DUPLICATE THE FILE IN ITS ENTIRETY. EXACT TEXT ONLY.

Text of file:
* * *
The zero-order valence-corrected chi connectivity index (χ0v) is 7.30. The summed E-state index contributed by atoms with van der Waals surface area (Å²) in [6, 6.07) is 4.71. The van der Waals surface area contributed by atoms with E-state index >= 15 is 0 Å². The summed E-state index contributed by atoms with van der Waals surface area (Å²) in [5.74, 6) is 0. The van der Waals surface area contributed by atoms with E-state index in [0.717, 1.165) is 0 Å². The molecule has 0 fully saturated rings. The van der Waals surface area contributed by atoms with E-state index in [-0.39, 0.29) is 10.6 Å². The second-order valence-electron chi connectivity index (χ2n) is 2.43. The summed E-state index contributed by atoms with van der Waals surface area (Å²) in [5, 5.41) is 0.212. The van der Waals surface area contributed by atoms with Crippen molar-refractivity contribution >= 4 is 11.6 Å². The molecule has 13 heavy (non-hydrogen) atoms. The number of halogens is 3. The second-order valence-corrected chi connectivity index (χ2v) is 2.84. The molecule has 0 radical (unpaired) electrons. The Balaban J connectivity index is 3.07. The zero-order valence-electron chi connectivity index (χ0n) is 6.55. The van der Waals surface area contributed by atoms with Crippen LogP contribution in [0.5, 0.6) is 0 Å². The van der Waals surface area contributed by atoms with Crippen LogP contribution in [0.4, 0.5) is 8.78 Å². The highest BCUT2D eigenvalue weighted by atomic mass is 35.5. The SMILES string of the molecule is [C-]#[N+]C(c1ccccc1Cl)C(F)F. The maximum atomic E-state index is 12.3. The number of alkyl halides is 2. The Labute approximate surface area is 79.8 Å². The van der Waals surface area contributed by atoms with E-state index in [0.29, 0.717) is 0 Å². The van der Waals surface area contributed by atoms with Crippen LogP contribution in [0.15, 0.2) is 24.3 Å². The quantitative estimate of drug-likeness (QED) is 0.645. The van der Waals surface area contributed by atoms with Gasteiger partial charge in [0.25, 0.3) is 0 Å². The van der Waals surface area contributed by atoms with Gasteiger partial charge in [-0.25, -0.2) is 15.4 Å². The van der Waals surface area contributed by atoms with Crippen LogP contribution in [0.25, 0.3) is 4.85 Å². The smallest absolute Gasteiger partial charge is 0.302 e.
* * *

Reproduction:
The zero-order valence-corrected chi connectivity index (χ0v) is 7.30. The summed E-state index contributed by atoms with van der Waals surface area (Å²) in [6, 6.07) is 4.71. The van der Waals surface area contributed by atoms with E-state index >= 15 is 0 Å². The summed E-state index contributed by atoms with van der Waals surface area (Å²) in [5.74, 6) is 0. The van der Waals surface area contributed by atoms with E-state index in [0.717, 1.165) is 0 Å². The molecule has 0 fully saturated rings. The van der Waals surface area contributed by atoms with E-state index in [-0.39, 0.29) is 10.6 Å². The second-order valence-electron chi connectivity index (χ2n) is 2.43. The summed E-state index contributed by atoms with van der Waals surface area (Å²) in [5, 5.41) is 0.212. The van der Waals surface area contributed by atoms with Crippen molar-refractivity contribution >= 4 is 11.6 Å². The molecule has 13 heavy (non-hydrogen) atoms. The number of halogens is 3. The second-order valence-corrected chi connectivity index (χ2v) is 2.84. The molecule has 0 radical (unpaired) electrons. The Balaban J connectivity index is 3.07. The zero-order valence-electron chi connectivity index (χ0n) is 6.55. The van der Waals surface area contributed by atoms with Crippen LogP contribution in [0.5, 0.6) is 0 Å². The van der Waals surface area contributed by atoms with Crippen LogP contribution in [0.4, 0.5) is 8.78 Å². The highest BCUT2D eigenvalue weighted by atomic mass is 35.5. The SMILES string of the molecule is [C-]#[N+]C(c1ccccc1Cl)C(F)F. The maximum atomic E-state index is 12.3. The number of alkyl halides is 2. The Labute approximate surface area is 79.8 Å². The van der Waals surface area contributed by atoms with E-state index in [0.29, 0.717) is 0 Å². The van der Waals surface area contributed by atoms with Crippen LogP contribution in [0.15, 0.2) is 24.3 Å². The quantitative estimate of drug-likeness (QED) is 0.645. The van der Waals surface area contributed by atoms with Gasteiger partial charge in [0.25, 0.3) is 0 Å². The van der Waals surface area contributed by atoms with Gasteiger partial charge in [-0.25, -0.2) is 15.4 Å². The van der Waals surface area contributed by atoms with Crippen LogP contribution in [0.25, 0.3) is 4.85 Å². The smallest absolute Gasteiger partial charge is 0.302 e.